There are so many reasons to love these boots. The most convincing, however, is the fact that this wonderful footwear immediately caught my eye at the presentation of the Dior Resort collection. And here I have to add, this wasn’t one of Raf Simons’ normally exceptional shows (they’ve always been remarkable and worth mentioning, starting with the giant walls of flowers at his first couture show in July 2012). Last May at the film festival, this celebration of aesthetics took place on the on the Côte d’Azur: more precisely, in Le Palais Bulles, the so-called Bubble Palace, in Théoule-sur-Mer. Designed by the Hungarian architect Antti Lovag and built between 1975 and 1989, I like Tim Blank’s association best: the location reminds him of a private home suitable for the Flintstones or a heap of Murakami-esque eyeballs.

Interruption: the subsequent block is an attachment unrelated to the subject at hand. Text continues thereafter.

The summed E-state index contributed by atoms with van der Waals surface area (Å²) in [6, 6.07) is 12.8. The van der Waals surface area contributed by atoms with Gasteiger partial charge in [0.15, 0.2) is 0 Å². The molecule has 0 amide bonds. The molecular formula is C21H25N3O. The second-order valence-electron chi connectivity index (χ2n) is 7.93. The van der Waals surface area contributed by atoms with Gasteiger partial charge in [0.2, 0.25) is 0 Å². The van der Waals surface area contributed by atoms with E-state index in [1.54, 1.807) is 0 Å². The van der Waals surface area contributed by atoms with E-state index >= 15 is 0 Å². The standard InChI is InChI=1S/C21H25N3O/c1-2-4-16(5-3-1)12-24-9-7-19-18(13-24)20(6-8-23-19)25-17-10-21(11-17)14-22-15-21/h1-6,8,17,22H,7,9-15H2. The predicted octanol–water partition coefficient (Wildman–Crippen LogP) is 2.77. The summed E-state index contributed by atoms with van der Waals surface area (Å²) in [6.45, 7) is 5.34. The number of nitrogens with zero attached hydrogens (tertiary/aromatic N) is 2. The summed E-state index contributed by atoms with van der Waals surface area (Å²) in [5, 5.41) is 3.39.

My introduction says it all – there was too much to discover and marvel at – and yet I’m still totally hung up on these boots. At first glance they appear to be very fragile. Almost like stockings. The small form and luxurious flowered jacquard (the heel is a different color) reminds me a bit of royal footwear in the court of Louis XV.
Jimi Hendrix would have loved the Sgt Pepper buttons and would have definitely worn them with his skin-tight velvet suits. Otfried Preussler’s “The Little Witch” wore exactly this footwear in my childhood fantasies – pointed, long and high with a small defiant heel.
In short, this is why they are the perfect choice for big entrances and magical nights. Agreement in our office is unanimous – they are neither made nor intended for running around during the day. My favorite detail is the corset-like laces on the inner foot. I would wear them in a slightly different combination, with very thin black tights. And after completing the look with my favorite song from The Doors the sidewalk will bow before my “Wicked Boots” and all of the boisterous Christmas parties can come as they may!